Online Futures Trading Archives • Page 58 of 69 • Futures Day Trading Strategies

Posts in Category: online futures trading

Price Action. Can chart formations provide precise or almost precise entries and exits?

 

Price action is such a popular trading concept because of its simplicity. When it comes to applying price action to charts and making trading decisions based on price formations, there are a handful of principles that can help you make more sophisticated calls and avoid some of the most common pitfalls.

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Chart formations vs. Candlesticks

First, we have to be clear what price action and price formations are. Chart formations are made up of many candlesticks or price bars and form certain patterns. On the other hand, candlestick price action traders only focus on a very limited amount of candlesticks to form an opinion – usually not more than 3 candlesticks at a time.

It is important to understand the connection here; an inside bar candlestick formation is made up of a larger candlestick followed by a smaller

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5 Reasons to Use Moving Averages in Your Trading

 

Moving averages are among the most popular and widely used technical tools in trading. Here are 5 reasons why moving averages add a lot of value to your trading and help you make sense of your charts.

1: Direction of the trend and reading market sentiment

This is probably the most common use for moving averages. When the moving average is pointing up and price is above the moving average, it indicates an uptrend – and vice versa. Furthermore, moving averages can be used to gauge overall market sentiment. When the majority of stocks are trading above their moving average, it signals a healthy and bullish environment.

The 4 most commonly used moving averages are:

200 Period Moving Average | Very long term moving average and even the financial media and authoritative finance sites frequently talk about prices approaching the 200 period moving average.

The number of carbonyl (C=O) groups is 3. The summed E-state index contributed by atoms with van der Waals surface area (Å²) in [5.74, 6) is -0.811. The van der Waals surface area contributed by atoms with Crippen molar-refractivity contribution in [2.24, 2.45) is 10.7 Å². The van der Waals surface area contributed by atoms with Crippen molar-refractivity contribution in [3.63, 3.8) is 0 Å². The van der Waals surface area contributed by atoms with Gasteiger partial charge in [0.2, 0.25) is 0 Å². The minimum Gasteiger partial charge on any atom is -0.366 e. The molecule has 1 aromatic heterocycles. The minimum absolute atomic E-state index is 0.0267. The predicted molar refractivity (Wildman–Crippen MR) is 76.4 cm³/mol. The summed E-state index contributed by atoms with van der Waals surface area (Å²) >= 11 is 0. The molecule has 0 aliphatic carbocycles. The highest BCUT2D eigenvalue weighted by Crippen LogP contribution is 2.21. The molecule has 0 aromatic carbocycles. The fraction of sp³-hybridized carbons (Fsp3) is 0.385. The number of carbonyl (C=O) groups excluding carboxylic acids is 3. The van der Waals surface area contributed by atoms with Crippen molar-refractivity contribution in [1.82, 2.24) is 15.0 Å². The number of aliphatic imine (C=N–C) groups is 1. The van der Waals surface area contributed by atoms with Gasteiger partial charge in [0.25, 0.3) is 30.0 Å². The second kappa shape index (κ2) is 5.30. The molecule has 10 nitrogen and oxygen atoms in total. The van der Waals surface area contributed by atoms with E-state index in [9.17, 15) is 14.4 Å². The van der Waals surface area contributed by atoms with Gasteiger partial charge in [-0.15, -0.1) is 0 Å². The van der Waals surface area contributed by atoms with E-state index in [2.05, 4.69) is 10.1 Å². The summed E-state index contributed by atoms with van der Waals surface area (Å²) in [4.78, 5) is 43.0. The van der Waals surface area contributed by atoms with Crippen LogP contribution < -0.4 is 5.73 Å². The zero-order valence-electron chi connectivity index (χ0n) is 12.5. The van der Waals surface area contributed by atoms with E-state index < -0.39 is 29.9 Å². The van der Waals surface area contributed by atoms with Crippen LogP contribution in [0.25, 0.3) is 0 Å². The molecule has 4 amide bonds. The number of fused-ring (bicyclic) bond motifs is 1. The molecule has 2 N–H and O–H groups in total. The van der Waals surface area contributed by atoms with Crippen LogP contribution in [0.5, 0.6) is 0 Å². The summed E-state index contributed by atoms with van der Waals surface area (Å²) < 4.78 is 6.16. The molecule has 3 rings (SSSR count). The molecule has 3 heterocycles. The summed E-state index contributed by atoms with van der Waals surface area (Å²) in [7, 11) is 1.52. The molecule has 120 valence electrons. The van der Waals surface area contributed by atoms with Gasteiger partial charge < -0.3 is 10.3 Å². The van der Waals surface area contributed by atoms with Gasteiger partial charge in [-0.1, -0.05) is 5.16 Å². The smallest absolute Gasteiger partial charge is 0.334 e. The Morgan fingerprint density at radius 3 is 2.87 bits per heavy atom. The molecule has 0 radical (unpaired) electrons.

100 Moving Average | Medium term moving average.

50 Moving Average |

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Rithmic Data Feed and Software: Review and Interview

 

Optimus Futures has been working closely with Rithmic for almost 6 years and was the first futures brokerage to integrate their datafeed into paper trading environments for Sierra Chart, Multicharts, MarketDelta and many other trading platforms. Traders clearly felt the difference in the quality of data and execution provided by Rithmic. So Matt Zimberg, CEO of Optimus Futures, invited Jonathan Walden, the CEO of Rithmic for a brief interview to discuss the role technology plays in today’s futures trading environment and how he envisions Rithmic’s datafeed to help self-directed traders achieve better execution.

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Matt: Hello Jonathan. Thank you for taking the time to do this interview with Optimus Futures.  You have built one of the fastest ways to execute trades via the futures market, so we wanted to pick your brains on a number of things. What

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What is Mean Reversion Trading?

 

Mean reversion trading is also known as trading reversals or as trading V-Tops and V-Bottoms. At its core, mean reversion traders look for strong price movements and then try to identify when those prices are likely to reverse. The screenshot below shows a GoldEuro chart with a very strong bullish move and the green line is the 50 period moving average. By definition, the price will eventually meet again with the moving average.

Price Reversal Mean Reversion

However, there are three main problems mean reversion traders face:

1) Strong price movements can go on for a very long time and a reversal may not occur for a long period

2) Instead of price reversing and meeting the moving average again, often price just consolidates after a strong move and the moving catches up with price

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What does it really take to have a trading edge?

 

What does really it take to have a trading edge? The word ‘edge’ gets thrown around a lot on the internet but most traders have a wrong understanding of what an edge in trading really is and how trading with an edge can be achieved.  This article explains what an edge is, how traders can quantify if they have an edge and it shows what it takes to build one.

What is an edge? The dictionary defines the term edge as follow: A margin of superiority; an advantage. In terms of trading, this means that you have a way to identify trading opportunities that will provide you with a positive outcome over the long-term. A trader who has an edge has developed a method  to trade the markets in a way to come out ahead. Having an edge does not mean that you will only have winning trades, but that your winning

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